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Feeling Hurt

We must never dwell too much on the attitudes and feelings of our fellow-believers towards us. What is most important is to foster love and harmony and ignore any rebuffs we may receive; in this way the weakness of human nature and any peculiarity or attitude of any particular person is not magnified, but pales into insignificance in com­parison with our joint service to the Faith we all love.  (Shoghi Effendi, Bahá’í  Life, p. 16)

It is so easy for me to go to a place of feeling hurt, even when no offence was meant.  This is a big test for me right now, and it comes from a place of not believing in my nobility and not believing I’m lovable.  This false belief, put on the hamster wheel in my mind, and becomes so magnified it won’t let anything positive in, enables me to put up walls between me and others before I even know I’m doing it.  Sometimes it feels like the very air I breathe, the ocean I’m swimming in.  It would be like asking a bird to recognize the air or a whale to recognize the ocean.

So this quote gives me some concrete steps I can take to overcome this tenancy:

  • Stop dwelling on the attitudes and feelings of others
  • Focus on bringing love and harmony
  • Ignore any rebuffs
  • Continue to serve together

Easier said than done, perhaps, but at least I know where to start, and I am grateful!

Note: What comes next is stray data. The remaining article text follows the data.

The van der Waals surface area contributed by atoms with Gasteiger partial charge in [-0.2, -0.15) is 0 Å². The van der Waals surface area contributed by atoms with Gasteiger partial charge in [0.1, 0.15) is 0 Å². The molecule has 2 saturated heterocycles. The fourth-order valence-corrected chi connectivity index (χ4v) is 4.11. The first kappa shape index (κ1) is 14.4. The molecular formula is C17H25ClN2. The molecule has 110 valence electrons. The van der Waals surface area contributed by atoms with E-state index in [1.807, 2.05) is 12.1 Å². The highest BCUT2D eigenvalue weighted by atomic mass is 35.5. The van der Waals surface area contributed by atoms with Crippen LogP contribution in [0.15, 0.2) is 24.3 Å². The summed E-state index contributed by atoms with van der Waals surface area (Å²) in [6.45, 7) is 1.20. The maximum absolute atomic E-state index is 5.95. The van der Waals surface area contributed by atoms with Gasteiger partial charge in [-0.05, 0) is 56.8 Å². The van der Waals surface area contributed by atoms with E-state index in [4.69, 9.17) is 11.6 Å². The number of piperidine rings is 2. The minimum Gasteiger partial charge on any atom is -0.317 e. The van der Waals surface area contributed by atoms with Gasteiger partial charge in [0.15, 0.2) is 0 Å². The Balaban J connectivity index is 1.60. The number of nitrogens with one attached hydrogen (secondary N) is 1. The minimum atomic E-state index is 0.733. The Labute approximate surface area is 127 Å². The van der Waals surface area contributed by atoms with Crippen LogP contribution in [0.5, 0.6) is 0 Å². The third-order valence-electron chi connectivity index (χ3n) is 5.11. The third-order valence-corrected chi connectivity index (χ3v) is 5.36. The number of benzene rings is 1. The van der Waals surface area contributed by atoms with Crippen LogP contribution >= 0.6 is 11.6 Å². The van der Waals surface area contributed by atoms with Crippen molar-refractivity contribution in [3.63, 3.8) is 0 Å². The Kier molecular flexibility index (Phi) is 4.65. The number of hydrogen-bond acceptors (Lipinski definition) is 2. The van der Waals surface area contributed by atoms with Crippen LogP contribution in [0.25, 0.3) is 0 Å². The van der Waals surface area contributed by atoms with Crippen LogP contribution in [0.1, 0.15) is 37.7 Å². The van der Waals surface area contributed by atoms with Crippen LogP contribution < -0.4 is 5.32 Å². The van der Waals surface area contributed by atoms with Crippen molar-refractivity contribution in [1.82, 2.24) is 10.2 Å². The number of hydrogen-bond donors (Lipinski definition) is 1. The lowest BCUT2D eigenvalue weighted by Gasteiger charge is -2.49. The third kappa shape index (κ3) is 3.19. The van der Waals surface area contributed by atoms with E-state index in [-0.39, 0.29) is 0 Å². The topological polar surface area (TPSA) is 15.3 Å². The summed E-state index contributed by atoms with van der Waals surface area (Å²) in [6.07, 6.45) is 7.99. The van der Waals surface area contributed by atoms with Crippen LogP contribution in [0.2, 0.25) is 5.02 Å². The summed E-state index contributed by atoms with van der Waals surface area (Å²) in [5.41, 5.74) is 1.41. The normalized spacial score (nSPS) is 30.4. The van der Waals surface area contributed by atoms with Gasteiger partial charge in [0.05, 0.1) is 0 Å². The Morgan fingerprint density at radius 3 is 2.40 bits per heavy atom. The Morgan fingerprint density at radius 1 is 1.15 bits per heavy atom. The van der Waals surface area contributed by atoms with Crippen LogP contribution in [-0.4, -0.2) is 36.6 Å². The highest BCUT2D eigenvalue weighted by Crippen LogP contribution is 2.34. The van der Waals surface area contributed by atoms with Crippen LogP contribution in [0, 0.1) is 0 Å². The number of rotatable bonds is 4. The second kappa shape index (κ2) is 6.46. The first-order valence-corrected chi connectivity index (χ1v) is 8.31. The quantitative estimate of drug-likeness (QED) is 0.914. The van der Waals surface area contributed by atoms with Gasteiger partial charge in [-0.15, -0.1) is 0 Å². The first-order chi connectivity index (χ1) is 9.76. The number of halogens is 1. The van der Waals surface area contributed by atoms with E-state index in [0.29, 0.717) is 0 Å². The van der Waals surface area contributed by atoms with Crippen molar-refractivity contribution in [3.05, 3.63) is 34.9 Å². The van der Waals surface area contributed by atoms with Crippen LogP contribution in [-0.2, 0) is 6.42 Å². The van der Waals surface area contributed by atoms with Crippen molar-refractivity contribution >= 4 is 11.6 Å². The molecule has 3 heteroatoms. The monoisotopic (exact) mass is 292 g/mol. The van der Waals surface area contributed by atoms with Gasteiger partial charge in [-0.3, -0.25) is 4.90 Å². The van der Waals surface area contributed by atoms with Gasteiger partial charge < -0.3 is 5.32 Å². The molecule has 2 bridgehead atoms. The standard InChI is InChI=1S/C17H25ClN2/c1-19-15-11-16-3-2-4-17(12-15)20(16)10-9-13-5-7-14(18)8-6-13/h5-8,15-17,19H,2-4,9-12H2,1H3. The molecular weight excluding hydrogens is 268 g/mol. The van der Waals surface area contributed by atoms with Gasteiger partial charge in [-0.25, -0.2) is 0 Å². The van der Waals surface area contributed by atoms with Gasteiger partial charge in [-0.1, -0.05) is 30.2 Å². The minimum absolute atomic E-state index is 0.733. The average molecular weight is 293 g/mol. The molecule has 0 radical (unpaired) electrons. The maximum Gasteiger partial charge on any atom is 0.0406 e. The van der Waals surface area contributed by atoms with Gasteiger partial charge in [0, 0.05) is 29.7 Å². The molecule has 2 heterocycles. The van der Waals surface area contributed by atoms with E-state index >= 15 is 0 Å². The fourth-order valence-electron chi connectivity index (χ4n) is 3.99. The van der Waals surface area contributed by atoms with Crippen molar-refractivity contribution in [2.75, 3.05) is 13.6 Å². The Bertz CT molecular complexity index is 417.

What jumped out for you as you read today’s meditation?  I’d love it if you would share so we can all expand our knowledge of the Writings!

If you liked this meditation, you might also like my book Learning How to Forgive

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The Words We Speak 

Verily I say, the tongue is for mentioning what is good, defile it not with unseemly talk. God hath forgiven what is past. Henceforward everyone should utter that which is meet and seemly, and should refrain from slander, abuse and whatever causeth sadness in men.  (Baha’u’llah, The Kitab-i-Aqdas, p. 182)

We live in a society that glorifies gossip and is steeped in negativity.  I’m working to eliminate these behaviors in my life.  The other morning, one of my neighbors was complaining about the weather (as Canadians love to do) and to find a connection with him, I agreed.  It was a dreary, icy, slippery day.  But then I caught myself and remembered that I didn’t want to connect with people that way anymore, so I added “but I’ve decided to have a good day anyway.”  That felt a lot better.

We’ve been asked by the House of Justice to find ways to elevate conversations and I think this is the recipe for overcoming mentioning the faults in people or events.  I love the idea that God has forgiven what is past.  If I’m holding on to a resentment against someone who God has already forgiven, why can’t I?  The world will indeed become a rose garden if we can uplift the hearts of men.

Resolving to forgive easily and speak only positive things, I am grateful.

What jumped out for you as you read today’s meditation?  I’d love it if you would share so we can all expand our knowledge of the Writings!

If you liked this meditation, you might also like my book Learning How to Forgive

Help Keep This Site Alive